They are looking after the most privileged. You can spot them wearing crossed golden keys on their lapels. They belong to an elite association, globally connected, committed to professional development and driven to setting new standards for guest service perfection.
With roots dating back to 1929, officially founded in 1952 in France, Les Clefs d’Or has over 4000 members in 80 countries and 536 locations.
Maud Delas joined Hotel Metropole Monte-Carlo in Monaco in December 2013. She is now a member of Les Clefs d’Or and Secretary of the Association at the regional level for the Monaco – Côte d’Azur section that extends from Monaco to Saint Tropez, and as she puts it she is lucky to have humbly joined the National Steering Committee as an Advisor.
Her journey was never straightforward nor did she grow up in the world of luxury: “When I decided to reorient my professional life, to move from law to hospitality, it had to make sense. If it meant leaving everything, I wanted to be part of the elite: Les Clefs d’Or.”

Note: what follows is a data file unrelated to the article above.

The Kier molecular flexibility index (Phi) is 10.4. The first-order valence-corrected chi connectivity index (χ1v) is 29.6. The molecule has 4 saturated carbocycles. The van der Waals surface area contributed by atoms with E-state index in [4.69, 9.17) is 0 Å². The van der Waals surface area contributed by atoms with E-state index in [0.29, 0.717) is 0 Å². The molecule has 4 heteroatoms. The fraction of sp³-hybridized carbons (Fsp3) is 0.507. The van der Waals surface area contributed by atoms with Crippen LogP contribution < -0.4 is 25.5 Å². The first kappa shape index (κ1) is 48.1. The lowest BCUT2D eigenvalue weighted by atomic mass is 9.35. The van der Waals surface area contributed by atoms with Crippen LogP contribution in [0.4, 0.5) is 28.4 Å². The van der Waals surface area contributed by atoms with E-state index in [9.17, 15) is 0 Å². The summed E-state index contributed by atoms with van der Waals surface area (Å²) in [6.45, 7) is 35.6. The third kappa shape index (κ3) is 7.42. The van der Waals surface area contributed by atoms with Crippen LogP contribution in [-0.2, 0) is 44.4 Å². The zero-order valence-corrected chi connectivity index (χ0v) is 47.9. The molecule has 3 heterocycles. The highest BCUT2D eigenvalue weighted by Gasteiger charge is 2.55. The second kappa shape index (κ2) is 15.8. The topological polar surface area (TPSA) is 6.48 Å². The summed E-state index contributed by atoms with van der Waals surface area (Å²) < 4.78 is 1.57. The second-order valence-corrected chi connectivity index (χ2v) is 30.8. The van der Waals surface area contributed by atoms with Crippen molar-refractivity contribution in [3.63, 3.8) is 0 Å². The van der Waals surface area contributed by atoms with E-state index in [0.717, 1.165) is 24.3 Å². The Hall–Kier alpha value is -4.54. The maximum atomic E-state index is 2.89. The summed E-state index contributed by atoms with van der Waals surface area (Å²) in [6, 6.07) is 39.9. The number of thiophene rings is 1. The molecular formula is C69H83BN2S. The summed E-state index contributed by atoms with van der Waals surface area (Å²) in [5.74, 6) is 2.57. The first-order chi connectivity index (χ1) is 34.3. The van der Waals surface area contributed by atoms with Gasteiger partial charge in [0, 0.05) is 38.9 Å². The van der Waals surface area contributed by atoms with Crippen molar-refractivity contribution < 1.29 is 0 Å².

“When I invest in a project, I always do it at 300 percent.”
Les Clefs d’Or is a very prestigious order. How did you become involved?
Indeed, carrying Les Clefs d’Or is a real pride, a recognition by peers and an intense feeling of belonging to an international association dedicated to excellence in customer service.
Joining the association is a journey that must be well thought through and matured because it requires time, investment, rigour, integrity and obviously a lot of work.
To become a member of Les Clefs d’Or association, you must prove at least five years in hotels concierge services and then be sponsored by other members of the association to submit an application before presenting in front of a jury panel of members who will judge your ability to reflect the excellence of our profession.
What did you study and what did you have to do in order to become a member?
The hotel industry was not my first choice since I first studied law to obtain a masters degree in business law. But, one day a friend asked me for help in the hotel where she worked on weekends. It was just a matter of helping her out for a day, but I loved the atmosphere, this family spirit and meeting people with varied backgrounds.